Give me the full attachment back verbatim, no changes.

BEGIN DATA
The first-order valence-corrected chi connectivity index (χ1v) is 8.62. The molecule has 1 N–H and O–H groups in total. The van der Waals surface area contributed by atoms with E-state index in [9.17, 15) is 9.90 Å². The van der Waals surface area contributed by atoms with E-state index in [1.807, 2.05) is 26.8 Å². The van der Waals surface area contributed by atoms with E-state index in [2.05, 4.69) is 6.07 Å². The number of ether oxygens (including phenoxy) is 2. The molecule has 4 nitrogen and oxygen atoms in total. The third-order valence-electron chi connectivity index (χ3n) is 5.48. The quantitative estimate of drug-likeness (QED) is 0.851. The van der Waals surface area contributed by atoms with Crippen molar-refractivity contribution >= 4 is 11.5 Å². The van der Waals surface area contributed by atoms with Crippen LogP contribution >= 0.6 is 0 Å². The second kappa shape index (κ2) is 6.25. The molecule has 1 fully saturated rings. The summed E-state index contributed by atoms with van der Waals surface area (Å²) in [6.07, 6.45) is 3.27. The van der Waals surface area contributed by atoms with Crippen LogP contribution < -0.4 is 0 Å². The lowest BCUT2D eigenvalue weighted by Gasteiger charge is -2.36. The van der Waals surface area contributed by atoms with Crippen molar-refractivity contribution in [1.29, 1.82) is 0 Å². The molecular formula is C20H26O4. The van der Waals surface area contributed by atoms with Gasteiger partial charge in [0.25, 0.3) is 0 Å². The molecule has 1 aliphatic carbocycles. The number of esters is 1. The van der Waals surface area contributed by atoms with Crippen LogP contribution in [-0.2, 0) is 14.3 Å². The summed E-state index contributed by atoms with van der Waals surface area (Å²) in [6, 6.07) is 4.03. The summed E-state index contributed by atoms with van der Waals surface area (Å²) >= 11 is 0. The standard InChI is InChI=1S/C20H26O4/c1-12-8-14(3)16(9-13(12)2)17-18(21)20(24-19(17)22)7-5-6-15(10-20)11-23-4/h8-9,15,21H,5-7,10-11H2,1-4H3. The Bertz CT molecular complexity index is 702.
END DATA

The first-order valence-corrected chi connectivity index (χ1v) is 8.62. The molecule has 1 N–H and O–H groups in total. The van der Waals surface area contributed by atoms with E-state index in [9.17, 15) is 9.90 Å². The van der Waals surface area contributed by atoms with E-state index in [1.807, 2.05) is 26.8 Å². The van der Waals surface area contributed by atoms with E-state index in [2.05, 4.69) is 6.07 Å². The number of ether oxygens (including phenoxy) is 2. The molecule has 4 nitrogen and oxygen atoms in total. The third-order valence-electron chi connectivity index (χ3n) is 5.48. The quantitative estimate of drug-likeness (QED) is 0.851. The van der Waals surface area contributed by atoms with Crippen molar-refractivity contribution >= 4 is 11.5 Å². The van der Waals surface area contributed by atoms with Crippen LogP contribution >= 0.6 is 0 Å². The second kappa shape index (κ2) is 6.25. The molecule has 1 fully saturated rings. The summed E-state index contributed by atoms with van der Waals surface area (Å²) in [6.07, 6.45) is 3.27. The van der Waals surface area contributed by atoms with Crippen LogP contribution < -0.4 is 0 Å². The lowest BCUT2D eigenvalue weighted by Gasteiger charge is -2.36. The van der Waals surface area contributed by atoms with Crippen molar-refractivity contribution in [1.29, 1.82) is 0 Å². The molecular formula is C20H26O4. The van der Waals surface area contributed by atoms with Gasteiger partial charge in [0.25, 0.3) is 0 Å². The molecule has 1 aliphatic carbocycles. The number of esters is 1. The van der Waals surface area contributed by atoms with Crippen LogP contribution in [-0.2, 0) is 14.3 Å². The summed E-state index contributed by atoms with van der Waals surface area (Å²) in [6, 6.07) is 4.03. The summed E-state index contributed by atoms with van der Waals surface area (Å²) >= 11 is 0. The standard InChI is InChI=1S/C20H26O4/c1-12-8-14(3)16(9-13(12)2)17-18(21)20(24-19(17)22)7-5-6-15(10-20)11-23-4/h8-9,15,21H,5-7,10-11H2,1-4H3. The Bertz CT molecular complexity index is 702.